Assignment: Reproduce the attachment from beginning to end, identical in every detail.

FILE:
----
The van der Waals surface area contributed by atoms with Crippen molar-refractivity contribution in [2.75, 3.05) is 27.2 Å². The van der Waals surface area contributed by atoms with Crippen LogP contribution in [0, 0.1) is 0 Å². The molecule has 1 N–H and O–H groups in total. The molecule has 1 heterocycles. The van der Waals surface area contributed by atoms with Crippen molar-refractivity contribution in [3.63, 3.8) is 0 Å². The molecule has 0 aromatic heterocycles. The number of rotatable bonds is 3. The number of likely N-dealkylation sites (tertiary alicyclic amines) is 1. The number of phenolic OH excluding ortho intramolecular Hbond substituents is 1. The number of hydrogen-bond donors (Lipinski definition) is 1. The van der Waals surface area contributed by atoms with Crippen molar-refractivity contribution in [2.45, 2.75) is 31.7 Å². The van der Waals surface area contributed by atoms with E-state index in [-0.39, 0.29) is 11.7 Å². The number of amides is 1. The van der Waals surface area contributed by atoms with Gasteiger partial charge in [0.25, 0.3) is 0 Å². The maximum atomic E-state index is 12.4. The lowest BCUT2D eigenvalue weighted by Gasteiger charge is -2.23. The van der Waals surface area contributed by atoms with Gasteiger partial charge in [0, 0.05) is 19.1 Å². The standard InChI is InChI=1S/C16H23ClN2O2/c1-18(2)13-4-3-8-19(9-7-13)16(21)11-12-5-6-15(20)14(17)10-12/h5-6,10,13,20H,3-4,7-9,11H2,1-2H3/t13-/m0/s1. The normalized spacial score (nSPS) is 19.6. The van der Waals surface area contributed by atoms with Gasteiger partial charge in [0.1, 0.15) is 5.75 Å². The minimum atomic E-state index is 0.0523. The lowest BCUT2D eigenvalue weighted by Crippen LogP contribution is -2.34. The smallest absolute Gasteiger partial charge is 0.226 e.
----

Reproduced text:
The van der Waals surface area contributed by atoms with Crippen molar-refractivity contribution in [2.75, 3.05) is 27.2 Å². The van der Waals surface area contributed by atoms with Crippen LogP contribution in [0, 0.1) is 0 Å². The molecule has 1 N–H and O–H groups in total. The molecule has 1 heterocycles. The van der Waals surface area contributed by atoms with Crippen molar-refractivity contribution in [3.63, 3.8) is 0 Å². The molecule has 0 aromatic heterocycles. The number of rotatable bonds is 3. The number of likely N-dealkylation sites (tertiary alicyclic amines) is 1. The number of phenolic OH excluding ortho intramolecular Hbond substituents is 1. The number of hydrogen-bond donors (Lipinski definition) is 1. The van der Waals surface area contributed by atoms with Crippen molar-refractivity contribution in [2.45, 2.75) is 31.7 Å². The van der Waals surface area contributed by atoms with E-state index in [-0.39, 0.29) is 11.7 Å². The number of amides is 1. The van der Waals surface area contributed by atoms with Gasteiger partial charge in [0.25, 0.3) is 0 Å². The maximum atomic E-state index is 12.4. The lowest BCUT2D eigenvalue weighted by Gasteiger charge is -2.23. The van der Waals surface area contributed by atoms with Gasteiger partial charge in [0, 0.05) is 19.1 Å². The standard InChI is InChI=1S/C16H23ClN2O2/c1-18(2)13-4-3-8-19(9-7-13)16(21)11-12-5-6-15(20)14(17)10-12/h5-6,10,13,20H,3-4,7-9,11H2,1-2H3/t13-/m0/s1. The normalized spacial score (nSPS) is 19.6. The van der Waals surface area contributed by atoms with Gasteiger partial charge in [0.1, 0.15) is 5.75 Å². The minimum atomic E-state index is 0.0523. The lowest BCUT2D eigenvalue weighted by Crippen LogP contribution is -2.34. The smallest absolute Gasteiger partial charge is 0.226 e.